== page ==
Nick Saban is never one to hide his displeasure. If Alabama’s head coach isn’t happy with something in his sport, he will let the media hear about it. He’s already voiced his opposition to the “satellite camps” that several Big Ten schools have held or plan to hold in SEC territory. On Wednesday, he took aim at another topic: the College Football Playoff’s fit within the bowl system.

While Saban is certainly unhappy with the results of the inaugural CFP, in which his Crimson Tide fell to eventual national champion Ohio State in the Sugar Bowl, that’s not what the coach is concerned with.

Instead, Saban feels the playoff system has taken attention away from teams playing in regular old bowl games.

“A lot of young men get a lot of positive self-gratification from being able to go to a bowl game and that’s always been a special thing,” Saban told on Wednesday at a pro-am golf tournament. “…By having a playoff we would minimize the interest in other bowl games, which I think is sort of what happened and I hate to see that for college football.”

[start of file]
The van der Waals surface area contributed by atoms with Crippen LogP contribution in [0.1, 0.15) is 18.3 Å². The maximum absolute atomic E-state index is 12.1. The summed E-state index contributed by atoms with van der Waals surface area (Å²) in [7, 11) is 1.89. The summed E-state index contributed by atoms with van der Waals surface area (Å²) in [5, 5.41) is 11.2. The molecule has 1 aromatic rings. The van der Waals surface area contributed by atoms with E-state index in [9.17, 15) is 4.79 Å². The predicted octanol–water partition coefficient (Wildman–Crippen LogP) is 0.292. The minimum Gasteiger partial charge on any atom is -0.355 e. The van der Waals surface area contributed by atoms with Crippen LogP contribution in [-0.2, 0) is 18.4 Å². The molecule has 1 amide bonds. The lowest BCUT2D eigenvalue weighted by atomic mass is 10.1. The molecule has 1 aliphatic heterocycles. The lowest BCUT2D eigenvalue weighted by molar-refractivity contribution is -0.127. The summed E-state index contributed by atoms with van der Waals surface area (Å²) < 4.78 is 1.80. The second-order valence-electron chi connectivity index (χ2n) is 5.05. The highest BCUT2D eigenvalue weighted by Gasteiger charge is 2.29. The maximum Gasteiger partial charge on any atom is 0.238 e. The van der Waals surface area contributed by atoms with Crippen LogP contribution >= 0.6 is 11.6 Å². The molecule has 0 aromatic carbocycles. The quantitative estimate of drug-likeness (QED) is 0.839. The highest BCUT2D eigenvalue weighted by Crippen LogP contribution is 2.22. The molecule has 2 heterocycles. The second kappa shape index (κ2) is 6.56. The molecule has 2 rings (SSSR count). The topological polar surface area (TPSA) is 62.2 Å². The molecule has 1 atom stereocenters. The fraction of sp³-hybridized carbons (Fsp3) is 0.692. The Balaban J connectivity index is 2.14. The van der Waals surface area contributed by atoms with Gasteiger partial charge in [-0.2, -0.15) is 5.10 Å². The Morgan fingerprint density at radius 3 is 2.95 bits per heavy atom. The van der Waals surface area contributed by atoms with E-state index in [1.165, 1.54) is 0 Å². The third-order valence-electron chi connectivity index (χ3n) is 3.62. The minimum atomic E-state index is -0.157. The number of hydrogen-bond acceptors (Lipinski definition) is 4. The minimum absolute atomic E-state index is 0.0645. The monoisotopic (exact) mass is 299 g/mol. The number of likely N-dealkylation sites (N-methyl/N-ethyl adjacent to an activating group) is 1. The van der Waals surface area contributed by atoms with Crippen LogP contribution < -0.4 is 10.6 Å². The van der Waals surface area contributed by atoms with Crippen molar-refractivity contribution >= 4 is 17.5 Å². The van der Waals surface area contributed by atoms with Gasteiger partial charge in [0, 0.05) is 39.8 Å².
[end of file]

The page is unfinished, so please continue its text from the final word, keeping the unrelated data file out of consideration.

Saban even went as far as to suggest that college football should go with strictly one system or the other, suggesting either reverting from the playoff system — which won’t happen any time soon, as ESPN has a 12-year contract worth $7.3 billion for the playoffs — or eliminating bowl games all together, which would in turn provide a lot fewer opportunities for college players to shine.

The attention paid to the College Football Playoff over bowl games — “which was great to be a part of,” Saban said — was the coach’s biggest fear for the postseason, he said.

It sounds like Saban wants the sport do something to maintain its “uniqueness” in its postseason system, something many fans wanted to see the sport move away from. While the playoffs aren’t likely to change anytime soon other than potential expansion of the playoff field, Saban will surely continue to make his opinion known.